Her killing has outraged Canada
Saturday's acquittal in Iran of the intelligence officer accused of killing the Canadian photographer Zahra Kazemi sparks outrage and anger in Canadian papers.
The Iranian press is more cautious in its reporting of the trial, although one hard-line daily says Western media outlets are mounting propaganda attacks against Iran.
The Calgary Sun calls the trial a "mockery of justice".
"It strains credibility to believe the authorities in Iran were actually prepared to find the killers of Zahra Kazemi and bring them to justice."
The paper believes the acquittal of the "Iranian counter-espionage agent Mohammad Reza Aghdam Ahmadi... shouldn't be surprising".
"After all, Ahmadi is one of the Iranian government's own men. It's more surprising anyone was indicted in the first place."
The paper is particularly angry that Ms Kazemi's family was offered around $12,000 in "blood money" by the Iranian government as compensation for her death.
"Coincidentally, had the victim been a male, that amount would have been double, about $24,800," the paper says bitterly.
"What a mockery this has been... It shows again that the Canadian government's stance of 'soft power' - speaking quietly in international affairs and trying not to upset anyone - doesn't work."
Toronto's Globe and Mail agrees, saying the trial is surrounded by the "stench of a cover-up".
"The time for patience is now over," it argues.
"Canada must show its outrage over Iran's shabby and dishonourable response to the murder... Unless the regime announces immediately that it is taking concrete, credible new measures to bring the killer or killers to justice, Canada should downgrade its permanent relations with the Islamic republic."
"The next step would be to curtail trade relations... Tehran must be made to feel the heat over its shameful record on domestic human rights."
In Iran, the reporting of the trial verdict differs according to the domestic political stance of each paper.
Reformist papers seem to be more critical, with Farhang-e Ashti believing the hearing "exposed many realities" despite the attempt "to stage a show trial".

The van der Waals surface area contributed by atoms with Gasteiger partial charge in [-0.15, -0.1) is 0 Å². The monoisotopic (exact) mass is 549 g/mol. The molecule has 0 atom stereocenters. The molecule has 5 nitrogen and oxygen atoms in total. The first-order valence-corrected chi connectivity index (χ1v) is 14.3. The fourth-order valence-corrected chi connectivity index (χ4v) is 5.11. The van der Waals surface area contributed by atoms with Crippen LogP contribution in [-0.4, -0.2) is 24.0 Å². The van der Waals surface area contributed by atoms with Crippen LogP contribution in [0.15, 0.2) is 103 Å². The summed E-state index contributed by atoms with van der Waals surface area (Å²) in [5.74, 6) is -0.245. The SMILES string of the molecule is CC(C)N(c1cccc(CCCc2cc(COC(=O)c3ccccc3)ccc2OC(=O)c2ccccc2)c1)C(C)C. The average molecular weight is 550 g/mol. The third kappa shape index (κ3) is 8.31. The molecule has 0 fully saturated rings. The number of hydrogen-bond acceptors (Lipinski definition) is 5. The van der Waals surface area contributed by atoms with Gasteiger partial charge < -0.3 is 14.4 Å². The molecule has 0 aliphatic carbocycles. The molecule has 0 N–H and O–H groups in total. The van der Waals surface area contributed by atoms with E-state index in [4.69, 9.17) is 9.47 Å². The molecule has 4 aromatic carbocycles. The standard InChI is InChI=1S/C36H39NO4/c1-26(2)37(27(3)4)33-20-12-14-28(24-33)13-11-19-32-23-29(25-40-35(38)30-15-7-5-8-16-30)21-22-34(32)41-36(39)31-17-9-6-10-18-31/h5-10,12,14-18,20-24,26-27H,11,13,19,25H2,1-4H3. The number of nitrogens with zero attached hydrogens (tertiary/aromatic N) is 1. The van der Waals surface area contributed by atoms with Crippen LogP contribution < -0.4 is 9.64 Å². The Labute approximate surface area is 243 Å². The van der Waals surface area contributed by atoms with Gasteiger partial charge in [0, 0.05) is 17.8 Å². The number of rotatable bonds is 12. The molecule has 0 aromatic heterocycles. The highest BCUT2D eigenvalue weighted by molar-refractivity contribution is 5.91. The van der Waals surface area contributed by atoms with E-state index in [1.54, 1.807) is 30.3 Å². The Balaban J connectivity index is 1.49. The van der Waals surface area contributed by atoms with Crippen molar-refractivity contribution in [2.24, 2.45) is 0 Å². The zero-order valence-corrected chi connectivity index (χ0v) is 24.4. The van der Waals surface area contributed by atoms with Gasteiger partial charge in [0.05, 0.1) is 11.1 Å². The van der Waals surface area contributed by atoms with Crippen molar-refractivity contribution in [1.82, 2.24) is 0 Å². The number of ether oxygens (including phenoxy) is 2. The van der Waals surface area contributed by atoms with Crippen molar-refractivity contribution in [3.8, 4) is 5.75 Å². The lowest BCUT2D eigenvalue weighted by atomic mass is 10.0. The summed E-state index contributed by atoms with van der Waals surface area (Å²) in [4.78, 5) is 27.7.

"The banning of newspapers... and the creation of a climate of fear to prevent the publication of news, proved to be in vain," the paper says.
"Foreign media, especially in Canada, covered news of the trial. They quoted Shirin Ebadi as saying that it was a show trial from the start."
The reformist Etemaad also highlights critical comments by Shirin Ebadi.
"Shirin Ebadi... rejected the competence of the court investigating the case of the murder of Zahra Kazemi," it reports.
The paper quotes Ms Ebadi: "I swear I will not rest until I find the murderer of Zahra Kazemi."
The conservative Khorasan is more circumspect, preferring to quote Canadian papers on protests in Ottawa against the verdict.
The paper also gives prominence to "Iranian officials" who feel that "Canada's interference in this case is tantamount to interference in Iran's internal affairs."
The hard-line Jomhuri-ye Eslami offers a more robust view, accusing the Western media of mounting something akin to a propaganda war against Iran.
"Following the acquittal... foreign radios and Western news agencies have intensified their attacks against Iran's system and our country's judiciary," it says.
The paper's anger is apparent: "These radios... allege that by not allowing foreign diplomats to attend the trial, justice failed to be carried out and that the defence lawyers should be given the opportunity to renew their investigations!"
BBC Monitoring, based in Caversham in southern England, selects and translates information from radio, television, press, news agencies and the Internet from 150 countries in more than 70 languages.